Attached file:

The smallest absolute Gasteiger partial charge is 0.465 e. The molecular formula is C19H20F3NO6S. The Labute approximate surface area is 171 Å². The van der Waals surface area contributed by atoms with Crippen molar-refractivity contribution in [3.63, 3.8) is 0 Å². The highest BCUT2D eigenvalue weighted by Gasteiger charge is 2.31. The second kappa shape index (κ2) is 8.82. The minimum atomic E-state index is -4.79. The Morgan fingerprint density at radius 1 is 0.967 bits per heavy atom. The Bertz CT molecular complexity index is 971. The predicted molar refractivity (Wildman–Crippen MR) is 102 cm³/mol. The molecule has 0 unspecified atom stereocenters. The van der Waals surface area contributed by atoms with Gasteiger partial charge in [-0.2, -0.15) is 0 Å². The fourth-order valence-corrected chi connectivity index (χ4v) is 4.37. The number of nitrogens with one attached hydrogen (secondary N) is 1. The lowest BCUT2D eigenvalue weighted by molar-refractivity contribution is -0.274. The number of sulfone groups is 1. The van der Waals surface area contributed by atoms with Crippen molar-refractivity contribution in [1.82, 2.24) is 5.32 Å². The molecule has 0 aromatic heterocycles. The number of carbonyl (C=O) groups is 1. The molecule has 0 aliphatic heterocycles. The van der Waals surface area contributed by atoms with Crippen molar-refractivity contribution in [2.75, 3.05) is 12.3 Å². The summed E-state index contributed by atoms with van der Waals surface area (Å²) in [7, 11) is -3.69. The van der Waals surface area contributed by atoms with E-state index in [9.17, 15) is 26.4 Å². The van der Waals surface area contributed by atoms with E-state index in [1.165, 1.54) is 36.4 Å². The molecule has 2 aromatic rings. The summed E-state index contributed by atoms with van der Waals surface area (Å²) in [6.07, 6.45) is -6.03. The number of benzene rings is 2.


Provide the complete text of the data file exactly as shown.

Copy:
The smallest absolute Gasteiger partial charge is 0.465 e. The molecular formula is C19H20F3NO6S. The Labute approximate surface area is 171 Å². The van der Waals surface area contributed by atoms with Crippen molar-refractivity contribution in [3.63, 3.8) is 0 Å². The highest BCUT2D eigenvalue weighted by Gasteiger charge is 2.31. The second kappa shape index (κ2) is 8.82. The minimum atomic E-state index is -4.79. The Morgan fingerprint density at radius 1 is 0.967 bits per heavy atom. The Bertz CT molecular complexity index is 971. The predicted molar refractivity (Wildman–Crippen MR) is 102 cm³/mol. The molecule has 0 unspecified atom stereocenters. The van der Waals surface area contributed by atoms with Gasteiger partial charge in [-0.2, -0.15) is 0 Å². The fourth-order valence-corrected chi connectivity index (χ4v) is 4.37. The number of nitrogens with one attached hydrogen (secondary N) is 1. The lowest BCUT2D eigenvalue weighted by molar-refractivity contribution is -0.274. The number of sulfone groups is 1. The van der Waals surface area contributed by atoms with Crippen molar-refractivity contribution in [1.82, 2.24) is 5.32 Å². The molecule has 0 aromatic heterocycles. The number of carbonyl (C=O) groups is 1. The molecule has 0 aliphatic heterocycles. The van der Waals surface area contributed by atoms with Crippen molar-refractivity contribution in [2.75, 3.05) is 12.3 Å². The summed E-state index contributed by atoms with van der Waals surface area (Å²) in [7, 11) is -3.69. The van der Waals surface area contributed by atoms with E-state index in [9.17, 15) is 26.4 Å². The van der Waals surface area contributed by atoms with E-state index in [1.165, 1.54) is 36.4 Å². The molecule has 2 aromatic rings. The summed E-state index contributed by atoms with van der Waals surface area (Å²) in [6.07, 6.45) is -6.03. The number of benzene rings is 2.